The UNC Health Care System has undergone a rapid expansion during the past decade and created a footprint that extends well beyond Chapel Hill — but a conservative think tank is now criticizing that expansion.
The N.C. General Assembly appropriated $18 million to UNC Hospitals for this year, but Duke Cheston — a writer for the John William Pope Center for Higher Education Policy — said the state should not be giving the hospitals any money at all.
Cheston said the state should not support the UNC Health Care System because its growth crowds the health care market and harms private competitors.
“The UNC Health Care System acts like a private business, and I don’t think that’s a legitimate function of the state,” he said.
Five years ago, UNC Health Care’s operating revenues were $1.3 billion. That number increased to $1.9 billion by fiscal year 2010.
North Carolina Memorial Hospital opened in 1952 in Chapel Hill and has gradually evolved into a region-wide network of hospitals and clinics, known as UNC Health Care.
The system bought Rex Healthcare, based in Raleigh, in 2000 and Chatham Hospital in Siler City in 2008. A branch campus for UNC Hospitals in Hillsborough is expected to be completed by 2015.
The expansion is necessary to serve an increasingly populated region, said Jennifer James, spokeswoman for UNC Health Care.
“The state of North Carolina, particularly the Triangle area, is growing,” James said. “Our growth is similar to other health care systems’ growth.”
But a local competitor has questioned the system’s motive.
Raleigh-based WakeMed Health and Hospitals’ $750 million bid to buy Rex Healthcare was rejected by the system’s Board of Governors in August, raising questions regarding the value of Rex to the system.
The General Assembly is now considering selling Rex without the system’s consent.
Adam Searing, director of the Health Access Coalition at the liberal N.C. Justice Center, said the expansion of the system is part of a larger market trend due to rising health care costs.
“All heath care systems are building up and consolidating,” Searing said.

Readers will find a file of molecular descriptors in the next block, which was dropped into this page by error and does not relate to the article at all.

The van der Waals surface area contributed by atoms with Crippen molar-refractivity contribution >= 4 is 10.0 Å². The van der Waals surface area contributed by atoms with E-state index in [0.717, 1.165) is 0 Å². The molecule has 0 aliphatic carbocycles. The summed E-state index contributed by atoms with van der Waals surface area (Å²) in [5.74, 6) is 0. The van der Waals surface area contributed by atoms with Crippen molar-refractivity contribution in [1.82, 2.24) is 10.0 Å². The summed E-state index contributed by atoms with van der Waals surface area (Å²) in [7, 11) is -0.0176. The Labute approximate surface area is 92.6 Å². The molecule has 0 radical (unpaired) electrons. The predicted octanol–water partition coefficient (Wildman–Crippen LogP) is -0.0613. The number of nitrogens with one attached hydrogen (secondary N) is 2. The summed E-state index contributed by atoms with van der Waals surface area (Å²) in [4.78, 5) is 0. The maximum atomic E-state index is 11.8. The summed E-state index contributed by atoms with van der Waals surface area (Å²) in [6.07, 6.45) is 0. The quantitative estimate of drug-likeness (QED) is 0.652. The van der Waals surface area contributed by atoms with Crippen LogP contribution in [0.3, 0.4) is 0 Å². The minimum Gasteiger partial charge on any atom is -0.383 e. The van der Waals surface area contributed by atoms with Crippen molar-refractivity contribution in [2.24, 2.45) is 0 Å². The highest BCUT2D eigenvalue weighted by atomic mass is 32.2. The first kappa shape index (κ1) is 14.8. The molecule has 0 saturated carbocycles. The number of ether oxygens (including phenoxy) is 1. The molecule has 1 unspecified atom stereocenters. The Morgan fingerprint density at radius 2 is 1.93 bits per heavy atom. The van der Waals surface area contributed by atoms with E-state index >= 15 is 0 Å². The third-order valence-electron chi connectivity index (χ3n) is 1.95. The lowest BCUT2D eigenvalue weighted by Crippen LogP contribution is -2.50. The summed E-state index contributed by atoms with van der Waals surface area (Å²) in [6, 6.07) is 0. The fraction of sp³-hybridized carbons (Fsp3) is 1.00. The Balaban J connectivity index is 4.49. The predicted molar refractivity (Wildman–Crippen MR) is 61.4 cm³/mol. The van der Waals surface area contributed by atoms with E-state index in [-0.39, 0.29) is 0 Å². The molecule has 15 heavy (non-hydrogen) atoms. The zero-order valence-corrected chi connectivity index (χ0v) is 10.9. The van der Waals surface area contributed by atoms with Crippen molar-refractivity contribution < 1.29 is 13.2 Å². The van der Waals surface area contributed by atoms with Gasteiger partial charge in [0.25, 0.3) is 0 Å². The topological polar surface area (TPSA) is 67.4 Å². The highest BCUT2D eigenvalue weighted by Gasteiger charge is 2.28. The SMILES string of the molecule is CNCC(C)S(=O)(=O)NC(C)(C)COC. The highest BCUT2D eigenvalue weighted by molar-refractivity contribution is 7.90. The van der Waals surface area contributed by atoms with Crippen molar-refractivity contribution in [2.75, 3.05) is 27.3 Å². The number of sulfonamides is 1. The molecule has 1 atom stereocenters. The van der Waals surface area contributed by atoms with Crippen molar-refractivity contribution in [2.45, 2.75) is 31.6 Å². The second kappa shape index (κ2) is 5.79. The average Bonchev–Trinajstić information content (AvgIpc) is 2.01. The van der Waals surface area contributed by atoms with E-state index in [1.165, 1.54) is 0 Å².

UNC Heath Care’s expansion has contributed to a $101.7 million net operating margin in fiscal year 2010.
The system’s margin adds to its cash reserves, which maintain its bond rating, pay for capital expansions and serve as a safety net account to continue operations, James said. The system’s reserves currently total $722 million.
“Any non-profit that brings in money wants to have a margin,” she said.
But Cheston said the system’s margin is excessive, especially in light of its state appropriation.
“Clearly they’ve got tons and tons of money,” he said. “They don’t need that extra $18 million from the state.”
The $18 million partially offsets the costs of UNC Health Care’s charity care costs, which totaled $300 million last year, James said.
“Our role and responsibility as a state-owned hospital is to see and treat everybody, regardless of their ability to pay,” she said.
For this reason, the state appropriation for UNC Hospitals should increase, said Rep. Verla Insko, D-Orange.
UNC Health Care’s sizeable annual margin saves the state money, and the state should continue to support the system, she said.
“Historically UNC Hospitals and the UNC Health Care System have funded a great deal of their own capital expansion,” she said.
“They do pour the money back into the system and that saves the state a lot of money.”
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